Contact: Prof. Reto Wettach

The tactile abilities of humans are criminally neglected in the common interfaces between humans and computers; in research, on the other hand, there are already some interesting approaches that show that in many areas humans can act more successfully (and possibly even with more pleasure) with tactile interfaces - for example, in dealing with complex data sets (Yvonne Jansen et al.: "Evaluating the Efficiency of Physical Visualizations", 2013), in the context of navigation (Anita Meier: "You can't miss it - Orientation in public space with integration of digital technologies", M. A.thesis at University of Applied Sciences Potsdam, 2014) or in gaming (Patrick Oswald, et al.: "The Real Augmented Reality", TEI Best Teich Award, project work at University of Applied Sciences Potsdam, 2014). The basic considerations of this have been known for many years (Hiroshi Ishii et al.: "Tangible Bits: Towards Seamless Interfaces between People, Bits and Atoms", 1997)(Scott Klemmer et al.: "How Bodies Matter: Five Themes for Interaction Design", 2006) - and yet there is enough room for design exploration!

In the tradition of "Research through Design", this topic area will be explored in the context of several master theses. Methodically, the principles of co-creation (according to Liz Sanders) will be applied. Thereby, hypotheses and design approaches will be conceived, evaluated and further developed by prototypes in different depths of elaboration. 

Contact: Prof. Reto Wettach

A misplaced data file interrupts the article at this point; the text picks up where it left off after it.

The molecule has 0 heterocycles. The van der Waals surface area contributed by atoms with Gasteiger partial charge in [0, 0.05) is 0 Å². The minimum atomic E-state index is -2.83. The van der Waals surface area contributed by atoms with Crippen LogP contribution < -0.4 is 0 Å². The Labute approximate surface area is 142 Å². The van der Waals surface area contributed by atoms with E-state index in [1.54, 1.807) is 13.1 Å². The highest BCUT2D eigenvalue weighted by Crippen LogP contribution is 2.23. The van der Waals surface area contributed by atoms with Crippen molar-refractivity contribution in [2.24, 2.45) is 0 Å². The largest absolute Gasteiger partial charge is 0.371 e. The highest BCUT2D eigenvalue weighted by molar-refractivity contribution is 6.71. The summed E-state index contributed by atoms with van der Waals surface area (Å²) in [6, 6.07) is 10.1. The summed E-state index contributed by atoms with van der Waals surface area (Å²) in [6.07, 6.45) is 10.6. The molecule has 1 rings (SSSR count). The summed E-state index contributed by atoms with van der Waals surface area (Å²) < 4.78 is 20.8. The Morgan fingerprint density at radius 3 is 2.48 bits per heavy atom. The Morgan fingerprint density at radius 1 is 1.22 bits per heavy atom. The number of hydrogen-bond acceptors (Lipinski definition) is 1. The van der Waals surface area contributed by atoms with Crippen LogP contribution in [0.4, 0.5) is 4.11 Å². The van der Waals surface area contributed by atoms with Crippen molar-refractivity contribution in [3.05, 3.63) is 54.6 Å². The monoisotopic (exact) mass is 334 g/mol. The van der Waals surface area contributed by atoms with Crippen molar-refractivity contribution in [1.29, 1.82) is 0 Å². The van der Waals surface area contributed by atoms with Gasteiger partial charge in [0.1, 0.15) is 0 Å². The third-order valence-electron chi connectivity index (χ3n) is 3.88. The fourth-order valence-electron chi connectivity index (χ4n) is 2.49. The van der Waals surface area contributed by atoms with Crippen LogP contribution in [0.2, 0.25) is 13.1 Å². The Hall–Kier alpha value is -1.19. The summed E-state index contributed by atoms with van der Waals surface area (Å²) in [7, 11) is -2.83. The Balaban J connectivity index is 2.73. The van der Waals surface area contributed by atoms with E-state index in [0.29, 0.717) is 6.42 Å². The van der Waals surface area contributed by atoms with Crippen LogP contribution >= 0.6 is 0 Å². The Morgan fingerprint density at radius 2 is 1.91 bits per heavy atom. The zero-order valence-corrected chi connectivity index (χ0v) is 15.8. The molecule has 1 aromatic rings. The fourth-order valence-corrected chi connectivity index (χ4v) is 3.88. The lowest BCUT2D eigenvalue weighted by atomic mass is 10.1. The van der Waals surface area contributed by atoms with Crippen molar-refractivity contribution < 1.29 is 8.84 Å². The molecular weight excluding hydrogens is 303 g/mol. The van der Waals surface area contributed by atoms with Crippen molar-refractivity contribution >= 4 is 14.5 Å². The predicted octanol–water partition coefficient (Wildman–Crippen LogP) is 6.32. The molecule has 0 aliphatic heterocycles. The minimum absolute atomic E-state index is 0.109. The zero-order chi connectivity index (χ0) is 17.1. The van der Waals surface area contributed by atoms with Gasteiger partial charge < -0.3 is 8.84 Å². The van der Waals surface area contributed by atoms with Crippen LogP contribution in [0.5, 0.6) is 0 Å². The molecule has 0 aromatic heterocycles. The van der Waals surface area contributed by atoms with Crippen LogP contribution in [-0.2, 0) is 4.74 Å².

In its early days, the Internet was characterized by the empowerment of participation, copying and further development: to this day, for example, "view source" is a central component of browsers - and thus enables the "hackability" of HTML code. The "Internet of Things", on the other hand, is characterized by a certain magic and - associated with it - closedness. This master thesis will investigate which tools are necessary to encourage participation in the Internet of Things as well. The University of Applied Sciences Potsdam (FHP) sees (academically trained) designers in the responsibility to provide tools for the increasingly active consumer/prosumer: Stefan Hermann: MidiBricks, BA thesis at FHP, 2012; André Knörig: "Design Tool Design", M. A. thesis at FHP, 2008; Jonathan Cohen et. al: "Fritzing: a tool for advancing electronic prototyping for designers", research result FHP, 2009.

In the tradition of "Research through Design", this topic area will be investigated in the context of several master theses. Methodically, the principles of co-creation according to Liz Sanders will be applied. Thereby, hypotheses and design approaches will be conceived, evaluated and further developed by prototypes in different depths of elaboration. 

Contact: Prof. Reto Wettach